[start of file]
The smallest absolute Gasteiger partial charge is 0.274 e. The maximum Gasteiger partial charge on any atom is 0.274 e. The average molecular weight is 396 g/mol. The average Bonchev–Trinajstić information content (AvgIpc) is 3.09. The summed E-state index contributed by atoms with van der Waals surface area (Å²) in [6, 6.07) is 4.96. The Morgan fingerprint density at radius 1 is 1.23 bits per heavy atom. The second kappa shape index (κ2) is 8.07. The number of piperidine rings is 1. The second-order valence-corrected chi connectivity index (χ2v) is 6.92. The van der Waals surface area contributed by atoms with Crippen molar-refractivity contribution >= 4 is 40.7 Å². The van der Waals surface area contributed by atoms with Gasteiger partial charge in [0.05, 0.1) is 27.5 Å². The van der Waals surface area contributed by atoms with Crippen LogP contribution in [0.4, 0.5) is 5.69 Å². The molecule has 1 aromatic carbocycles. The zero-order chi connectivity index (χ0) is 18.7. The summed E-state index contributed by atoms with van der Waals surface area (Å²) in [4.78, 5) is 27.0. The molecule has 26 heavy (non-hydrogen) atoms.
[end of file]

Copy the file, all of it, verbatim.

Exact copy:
The smallest absolute Gasteiger partial charge is 0.274 e. The maximum Gasteiger partial charge on any atom is 0.274 e. The average molecular weight is 396 g/mol. The average Bonchev–Trinajstić information content (AvgIpc) is 3.09. The summed E-state index contributed by atoms with van der Waals surface area (Å²) in [6, 6.07) is 4.96. The Morgan fingerprint density at radius 1 is 1.23 bits per heavy atom. The second kappa shape index (κ2) is 8.07. The number of piperidine rings is 1. The second-order valence-corrected chi connectivity index (χ2v) is 6.92. The van der Waals surface area contributed by atoms with Crippen molar-refractivity contribution >= 4 is 40.7 Å². The van der Waals surface area contributed by atoms with Gasteiger partial charge in [0.05, 0.1) is 27.5 Å². The van der Waals surface area contributed by atoms with Crippen LogP contribution in [0.4, 0.5) is 5.69 Å². The molecule has 1 aromatic carbocycles. The zero-order chi connectivity index (χ0) is 18.7. The summed E-state index contributed by atoms with van der Waals surface area (Å²) in [4.78, 5) is 27.0. The molecule has 26 heavy (non-hydrogen) atoms.